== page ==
University of Birmingham’s Professor Tim Softley, has been made a Fellow of the Royal Society

Announcing the honour today (Wednesday 9 May), the Royal Society recognised Professor Tim Softley for his advances in two areas of Chemical Physics. First, the study of atoms and molecules in highly excited quantum states, known as ‘Rydberg states’. He has used his understanding of their properties, gained from laser spectroscopy and theory, to develop new applications including the study of model charge-transfer processes at solid-gas interfaces. Second, he has pioneered unique experiments utilising combinations of novel physical devices for making cold atoms, molecules and ions, for studying the kinetics and dynamics of chemical processes at ultralow temperatures - close to the absolute zero of temperature - where quantum effects determine the reactivity.

The highly prestigious Fellowship of the Royal Society is made up of the most eminent scientists, engineers and technologists from or working in the UK and the Commonwealth.

Prof Tim Softley elected a Fellow of the Royal Society

Much of Professor Tim Softley’s work was conducted in a 25-year period at Merton College and the University of Oxford, where he was Head of the Chemistry Department 2011-2015. Previously he was a Royal Society University Research Fellow at Cambridge, a Harkness Fellow at Stanford, and completed a PhD with Professor Alan Carrington FRS at Southampton. He was awarded the Corday Morgan Medal of the RSC in 1994.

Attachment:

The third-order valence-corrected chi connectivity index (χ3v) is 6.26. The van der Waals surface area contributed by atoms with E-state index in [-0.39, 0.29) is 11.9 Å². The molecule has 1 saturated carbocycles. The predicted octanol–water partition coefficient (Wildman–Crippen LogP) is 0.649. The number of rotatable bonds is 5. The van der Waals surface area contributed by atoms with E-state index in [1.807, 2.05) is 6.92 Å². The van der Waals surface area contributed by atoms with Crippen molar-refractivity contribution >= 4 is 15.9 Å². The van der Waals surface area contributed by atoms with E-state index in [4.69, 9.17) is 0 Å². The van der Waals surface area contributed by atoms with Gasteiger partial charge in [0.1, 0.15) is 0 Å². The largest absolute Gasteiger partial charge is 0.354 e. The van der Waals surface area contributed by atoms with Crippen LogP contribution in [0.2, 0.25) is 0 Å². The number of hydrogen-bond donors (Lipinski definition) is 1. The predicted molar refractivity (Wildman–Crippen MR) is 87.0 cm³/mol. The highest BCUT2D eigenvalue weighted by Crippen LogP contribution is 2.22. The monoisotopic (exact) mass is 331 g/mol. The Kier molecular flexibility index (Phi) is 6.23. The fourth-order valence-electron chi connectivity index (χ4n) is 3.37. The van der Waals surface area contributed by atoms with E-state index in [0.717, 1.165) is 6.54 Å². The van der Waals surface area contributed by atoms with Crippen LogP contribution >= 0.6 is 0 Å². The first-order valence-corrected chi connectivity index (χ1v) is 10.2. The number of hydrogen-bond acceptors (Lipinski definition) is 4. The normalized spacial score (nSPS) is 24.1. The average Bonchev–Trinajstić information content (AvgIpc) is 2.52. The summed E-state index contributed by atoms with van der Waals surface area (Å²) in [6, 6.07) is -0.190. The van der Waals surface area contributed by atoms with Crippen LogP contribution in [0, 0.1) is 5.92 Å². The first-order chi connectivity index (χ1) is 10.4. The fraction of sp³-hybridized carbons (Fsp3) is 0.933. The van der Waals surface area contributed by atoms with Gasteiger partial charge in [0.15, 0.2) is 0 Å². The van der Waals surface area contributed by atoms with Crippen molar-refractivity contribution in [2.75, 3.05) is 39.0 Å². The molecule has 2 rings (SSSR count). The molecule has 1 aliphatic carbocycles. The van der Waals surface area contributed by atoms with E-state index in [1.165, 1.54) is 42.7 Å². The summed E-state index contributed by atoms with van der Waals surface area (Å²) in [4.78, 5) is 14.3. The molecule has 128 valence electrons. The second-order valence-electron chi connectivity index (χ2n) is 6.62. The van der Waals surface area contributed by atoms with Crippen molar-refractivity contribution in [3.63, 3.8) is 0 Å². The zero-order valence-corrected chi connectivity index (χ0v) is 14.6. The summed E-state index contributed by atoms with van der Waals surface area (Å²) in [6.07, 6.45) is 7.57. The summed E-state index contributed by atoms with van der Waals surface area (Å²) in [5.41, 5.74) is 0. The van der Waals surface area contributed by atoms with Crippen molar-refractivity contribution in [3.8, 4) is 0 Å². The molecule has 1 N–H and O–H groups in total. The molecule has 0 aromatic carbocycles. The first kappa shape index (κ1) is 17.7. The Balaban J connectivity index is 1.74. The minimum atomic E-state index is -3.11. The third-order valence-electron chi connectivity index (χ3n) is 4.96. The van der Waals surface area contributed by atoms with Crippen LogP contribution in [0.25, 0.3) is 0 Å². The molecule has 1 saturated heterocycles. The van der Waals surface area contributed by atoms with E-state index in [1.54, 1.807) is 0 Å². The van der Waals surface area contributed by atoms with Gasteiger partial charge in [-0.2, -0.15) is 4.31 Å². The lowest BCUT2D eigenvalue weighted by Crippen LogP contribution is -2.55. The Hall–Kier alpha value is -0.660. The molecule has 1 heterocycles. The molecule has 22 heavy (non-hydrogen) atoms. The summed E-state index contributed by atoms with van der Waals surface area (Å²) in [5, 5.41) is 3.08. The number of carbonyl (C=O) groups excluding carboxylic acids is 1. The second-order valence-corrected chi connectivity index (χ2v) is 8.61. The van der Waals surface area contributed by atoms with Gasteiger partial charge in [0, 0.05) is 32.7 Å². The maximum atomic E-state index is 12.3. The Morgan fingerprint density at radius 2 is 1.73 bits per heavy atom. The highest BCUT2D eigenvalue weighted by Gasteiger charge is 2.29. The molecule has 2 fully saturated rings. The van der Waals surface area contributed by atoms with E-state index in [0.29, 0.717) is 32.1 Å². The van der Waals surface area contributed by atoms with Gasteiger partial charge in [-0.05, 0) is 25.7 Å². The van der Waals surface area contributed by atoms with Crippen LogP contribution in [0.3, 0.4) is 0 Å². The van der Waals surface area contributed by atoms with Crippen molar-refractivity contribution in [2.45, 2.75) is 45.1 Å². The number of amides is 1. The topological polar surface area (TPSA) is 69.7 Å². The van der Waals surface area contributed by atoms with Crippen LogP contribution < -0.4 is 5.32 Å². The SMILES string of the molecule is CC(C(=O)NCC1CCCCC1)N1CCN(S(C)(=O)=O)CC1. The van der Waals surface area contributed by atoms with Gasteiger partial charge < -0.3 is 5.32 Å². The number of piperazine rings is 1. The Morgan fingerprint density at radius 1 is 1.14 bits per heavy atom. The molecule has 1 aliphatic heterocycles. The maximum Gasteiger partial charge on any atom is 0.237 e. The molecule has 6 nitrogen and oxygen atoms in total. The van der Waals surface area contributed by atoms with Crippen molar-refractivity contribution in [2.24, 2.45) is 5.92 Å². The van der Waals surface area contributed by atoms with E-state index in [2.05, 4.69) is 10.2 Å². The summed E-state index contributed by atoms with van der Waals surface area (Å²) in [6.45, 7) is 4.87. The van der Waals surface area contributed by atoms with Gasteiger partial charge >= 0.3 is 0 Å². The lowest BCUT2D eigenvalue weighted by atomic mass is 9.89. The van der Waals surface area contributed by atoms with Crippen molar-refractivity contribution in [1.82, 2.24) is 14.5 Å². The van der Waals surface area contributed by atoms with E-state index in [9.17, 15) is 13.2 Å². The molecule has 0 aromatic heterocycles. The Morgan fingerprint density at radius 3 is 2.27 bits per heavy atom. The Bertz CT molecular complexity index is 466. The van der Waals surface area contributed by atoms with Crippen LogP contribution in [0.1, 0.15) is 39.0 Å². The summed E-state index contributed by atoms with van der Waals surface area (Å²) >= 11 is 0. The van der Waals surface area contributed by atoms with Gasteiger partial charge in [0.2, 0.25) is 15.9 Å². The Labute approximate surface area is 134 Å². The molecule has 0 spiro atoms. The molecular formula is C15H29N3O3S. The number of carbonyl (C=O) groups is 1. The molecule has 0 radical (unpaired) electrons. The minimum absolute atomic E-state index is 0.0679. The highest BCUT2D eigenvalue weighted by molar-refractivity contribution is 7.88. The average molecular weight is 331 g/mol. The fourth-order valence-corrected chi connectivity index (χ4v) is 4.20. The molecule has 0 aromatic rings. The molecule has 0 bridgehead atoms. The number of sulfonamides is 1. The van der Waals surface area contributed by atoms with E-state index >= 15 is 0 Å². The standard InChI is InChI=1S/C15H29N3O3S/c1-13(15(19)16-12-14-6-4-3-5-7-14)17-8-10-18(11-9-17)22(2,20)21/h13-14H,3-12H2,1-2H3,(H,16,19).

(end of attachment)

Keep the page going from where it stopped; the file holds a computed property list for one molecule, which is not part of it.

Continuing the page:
Since 2015 he has been Pro-Vice-Chancellor for Research and Knowledge Transfer at the University of Birmingham.

Professor Tim Softley

Professor Tim Softley

Pro-Vice-Chancellor (Research & Knowledge Transfer)

“I was truly excited to receive the letter saying that I was elected as a Fellow of the Royal Society. Deeply honoured as well. It’s really quite a humbling experience to look at the list of former Fellows of the Royal Society – Newton, Einstein, Rutherford, Charles Darwin – people who I can only hope to sweep up the crumbs off their scientific table. I also think it’s a great honour for the people who’ve worked with me…the forty or so graduate students over 30 years, the post-docs and even the technicians, who’ve really played an important role in developing our experimental research.”

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